Making the rounds on the internet today: this tweed from comic Ricky Gervais:
Suggesting I hate people with religion because I hate religion is like suggesting I hate people with cancer because I hate cancer.
Which is one of those things we all love to hate about the internet: a plausible-sounding pithy insight that crumbles on closer examination.
Alright – it’s half-true. It’s certainly possible, speaking as an atheist, to love and respect and even admire people who believe in God despite disagreeing with that fundamental core part of their worldview. I know, because I do it all the time (and I see religious people doing that with atheists the other way ’round as well). But let’s not kid ourselves here. Religion, unlike cancer, is not something that just happens to you, and it’s not AT ALL something that’s purely physical and distinct from who you are. Religion, unlike cancer, very much does reflect on what kind of person you are. So, if you hate religion, then you hate something fundamental about your religious friend or relative. It’s understandable that they would be a little put off by that.
It’s interesting that no one would accept this statement if we substituted "homosexuality" in for "relgion." Try it:
Suggesting I hate people with homosexual desires because I hate homosexuality is like suggesting I hate people with cancer because I hate cancer.
See what I mean? The politically correct crowd would never let you get away with that – and yet homosexuality is MUCH closer to cancer (in the sense of being something widely believed to be physical in origin that just kind of happens to you regardless of your other personality traits) than religion is! So, we’re missing some steps here.
That said, I understand the sentiment. Like I said, I love, respect and even admire people who believe in God. How?
Simple: God might be real, for all I know. I can’t disprove it. I just (a) haven’t seen any evidence for it and (b) don’t feel that it is helpful in explaining anything else about the universe besides. If someone could show me some evidence that God exists, or else convince me that although there is no direct evidence for God’s existence, some other things about the universe make more sense on the assumption that He does, THEN I would consider believing in God. But not before.
It always comes back to the same point for me: my beef is not with belief in God per se, it’s with the incongruity between the nature of most believers’ belief and the way they act about it. What I hate is not religion itself (though I admit I dislike religion), but the insistence among religious people that I respect their unproven hypothesis. I am perfectly willing to accept that it’s possible that there’s a spiritual dimension to the world that I just haven’t seen, and that they have, and that the nature of this dimension makes it difficult to communicate (which would at least be compatible with it’s not being readily visible to the rest of us). I don’t consider this likely, naturally, but that’s not the point. What undoes me is when religious people act like there’s some sort of moral failing in me for not being able to see what they can barely articulate, let alone prove. THAT’s when it crosses the line for me. And unfortunately, a great many religious people act in exactly that way.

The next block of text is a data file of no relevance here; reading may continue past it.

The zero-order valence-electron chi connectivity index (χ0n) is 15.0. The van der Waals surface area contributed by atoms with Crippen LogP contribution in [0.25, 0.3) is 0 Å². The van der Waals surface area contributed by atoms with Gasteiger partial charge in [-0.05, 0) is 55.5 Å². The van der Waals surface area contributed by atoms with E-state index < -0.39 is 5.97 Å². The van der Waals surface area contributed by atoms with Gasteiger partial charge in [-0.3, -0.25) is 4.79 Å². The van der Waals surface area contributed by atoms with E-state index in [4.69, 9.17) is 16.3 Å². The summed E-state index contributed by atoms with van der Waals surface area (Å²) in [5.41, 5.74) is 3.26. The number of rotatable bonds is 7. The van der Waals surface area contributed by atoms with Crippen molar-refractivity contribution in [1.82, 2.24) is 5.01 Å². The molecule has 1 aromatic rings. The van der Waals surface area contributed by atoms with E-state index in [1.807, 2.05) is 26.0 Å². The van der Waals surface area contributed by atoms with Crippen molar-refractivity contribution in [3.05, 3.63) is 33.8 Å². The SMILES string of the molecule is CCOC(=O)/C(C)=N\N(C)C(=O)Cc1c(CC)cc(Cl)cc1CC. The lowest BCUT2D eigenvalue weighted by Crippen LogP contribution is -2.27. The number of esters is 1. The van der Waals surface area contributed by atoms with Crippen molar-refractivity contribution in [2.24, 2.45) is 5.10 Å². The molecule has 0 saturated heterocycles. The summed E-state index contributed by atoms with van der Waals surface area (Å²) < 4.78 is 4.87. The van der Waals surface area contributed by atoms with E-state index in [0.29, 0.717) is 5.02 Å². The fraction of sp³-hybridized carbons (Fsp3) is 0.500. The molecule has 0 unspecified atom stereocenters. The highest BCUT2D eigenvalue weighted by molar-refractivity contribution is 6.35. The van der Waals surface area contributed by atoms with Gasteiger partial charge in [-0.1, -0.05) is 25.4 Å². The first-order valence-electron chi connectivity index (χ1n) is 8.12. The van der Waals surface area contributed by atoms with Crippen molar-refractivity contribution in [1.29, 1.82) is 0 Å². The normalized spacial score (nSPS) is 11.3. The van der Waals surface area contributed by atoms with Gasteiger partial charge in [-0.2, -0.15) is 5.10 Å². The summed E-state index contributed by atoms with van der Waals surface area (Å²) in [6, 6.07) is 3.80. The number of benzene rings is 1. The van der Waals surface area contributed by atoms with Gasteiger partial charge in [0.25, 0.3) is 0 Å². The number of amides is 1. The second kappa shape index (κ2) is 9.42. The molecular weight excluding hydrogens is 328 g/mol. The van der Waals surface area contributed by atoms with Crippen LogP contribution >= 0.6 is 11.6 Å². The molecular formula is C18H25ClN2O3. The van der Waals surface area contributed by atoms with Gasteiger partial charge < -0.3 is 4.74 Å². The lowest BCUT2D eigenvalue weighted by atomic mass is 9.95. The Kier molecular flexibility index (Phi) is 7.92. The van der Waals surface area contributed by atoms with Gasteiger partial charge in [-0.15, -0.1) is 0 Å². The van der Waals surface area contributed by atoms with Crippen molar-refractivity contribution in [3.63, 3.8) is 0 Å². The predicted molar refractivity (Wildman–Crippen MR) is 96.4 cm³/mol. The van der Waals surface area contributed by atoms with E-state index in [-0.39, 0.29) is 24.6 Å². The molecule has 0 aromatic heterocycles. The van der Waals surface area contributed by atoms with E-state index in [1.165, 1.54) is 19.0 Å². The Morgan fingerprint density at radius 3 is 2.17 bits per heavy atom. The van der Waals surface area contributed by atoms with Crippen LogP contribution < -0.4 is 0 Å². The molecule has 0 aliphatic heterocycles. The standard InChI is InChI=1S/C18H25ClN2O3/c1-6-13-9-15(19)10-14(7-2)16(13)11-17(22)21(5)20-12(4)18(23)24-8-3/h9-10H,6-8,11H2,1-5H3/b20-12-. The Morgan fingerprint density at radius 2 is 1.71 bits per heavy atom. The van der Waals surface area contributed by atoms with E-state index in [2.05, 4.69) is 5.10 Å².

That’s what’s to hate about religion.
Now, I get that in a tweet you can’t get deep, so this isn’t a criticism of Gervais. But I think the fairer thing to say is that, in fact, I do dislike religion, and that religious beliefs do count as a mark against a person for me, but that people are complex entities, and that just because I dislike one thing about them it hardly follows that I dislike all things. There is no one about whom I don’t dislike something (including myself and my cats!), and I assume everyone who likes me (there aren’t many) has things about me they dislike as well, so religious beliefs aren’t a deal-breaker. The real issue, and the thing that often can be a deal breaker, are religious people who think that it’s up to me to show they’re wrong, or that there’s something wrong with me for not seeing the "reality" of the spiritual dimension to the world. Even if such a dimension exists, it should be clear to the people who see it that it isn’t obvious to the rest of us, and that the burden of proof is actually on them. To the extent religious people accept that and act accordingly, I’m fine with them.